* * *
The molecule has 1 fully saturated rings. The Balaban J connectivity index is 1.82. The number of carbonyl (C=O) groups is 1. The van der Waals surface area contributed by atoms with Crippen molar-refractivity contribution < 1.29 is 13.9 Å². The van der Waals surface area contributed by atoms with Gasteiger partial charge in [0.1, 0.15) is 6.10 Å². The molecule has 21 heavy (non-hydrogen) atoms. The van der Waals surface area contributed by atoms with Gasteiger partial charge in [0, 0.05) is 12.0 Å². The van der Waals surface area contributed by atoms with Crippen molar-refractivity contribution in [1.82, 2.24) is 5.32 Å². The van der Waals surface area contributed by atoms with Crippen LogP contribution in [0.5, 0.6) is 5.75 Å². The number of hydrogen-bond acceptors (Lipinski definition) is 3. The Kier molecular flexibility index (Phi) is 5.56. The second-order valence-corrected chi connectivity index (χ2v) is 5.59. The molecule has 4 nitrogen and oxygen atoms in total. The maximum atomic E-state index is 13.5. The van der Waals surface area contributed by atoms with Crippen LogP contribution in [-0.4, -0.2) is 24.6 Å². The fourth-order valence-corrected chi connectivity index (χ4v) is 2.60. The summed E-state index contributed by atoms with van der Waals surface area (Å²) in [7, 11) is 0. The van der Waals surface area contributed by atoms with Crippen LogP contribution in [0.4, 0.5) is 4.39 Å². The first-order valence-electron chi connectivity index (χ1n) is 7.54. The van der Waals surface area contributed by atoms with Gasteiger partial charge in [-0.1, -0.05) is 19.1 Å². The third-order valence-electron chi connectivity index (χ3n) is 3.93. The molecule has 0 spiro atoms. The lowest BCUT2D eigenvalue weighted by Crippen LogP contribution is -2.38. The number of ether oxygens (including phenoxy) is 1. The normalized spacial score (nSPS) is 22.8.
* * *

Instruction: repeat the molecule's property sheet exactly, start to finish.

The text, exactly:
The molecule has 1 fully saturated rings. The Balaban J connectivity index is 1.82. The number of carbonyl (C=O) groups is 1. The van der Waals surface area contributed by atoms with Crippen molar-refractivity contribution < 1.29 is 13.9 Å². The van der Waals surface area contributed by atoms with Gasteiger partial charge in [0.1, 0.15) is 6.10 Å². The molecule has 21 heavy (non-hydrogen) atoms. The van der Waals surface area contributed by atoms with Gasteiger partial charge in [0, 0.05) is 12.0 Å². The van der Waals surface area contributed by atoms with Crippen molar-refractivity contribution in [1.82, 2.24) is 5.32 Å². The van der Waals surface area contributed by atoms with Crippen LogP contribution in [0.5, 0.6) is 5.75 Å². The number of hydrogen-bond acceptors (Lipinski definition) is 3. The Kier molecular flexibility index (Phi) is 5.56. The second-order valence-corrected chi connectivity index (χ2v) is 5.59. The molecule has 4 nitrogen and oxygen atoms in total. The maximum atomic E-state index is 13.5. The van der Waals surface area contributed by atoms with Crippen LogP contribution in [-0.4, -0.2) is 24.6 Å². The fourth-order valence-corrected chi connectivity index (χ4v) is 2.60. The summed E-state index contributed by atoms with van der Waals surface area (Å²) in [7, 11) is 0. The van der Waals surface area contributed by atoms with Crippen LogP contribution in [0.4, 0.5) is 4.39 Å². The first-order valence-electron chi connectivity index (χ1n) is 7.54. The van der Waals surface area contributed by atoms with Gasteiger partial charge in [-0.1, -0.05) is 19.1 Å². The third-order valence-electron chi connectivity index (χ3n) is 3.93. The molecule has 0 spiro atoms. The lowest BCUT2D eigenvalue weighted by Crippen LogP contribution is -2.38. The number of ether oxygens (including phenoxy) is 1. The normalized spacial score (nSPS) is 22.8.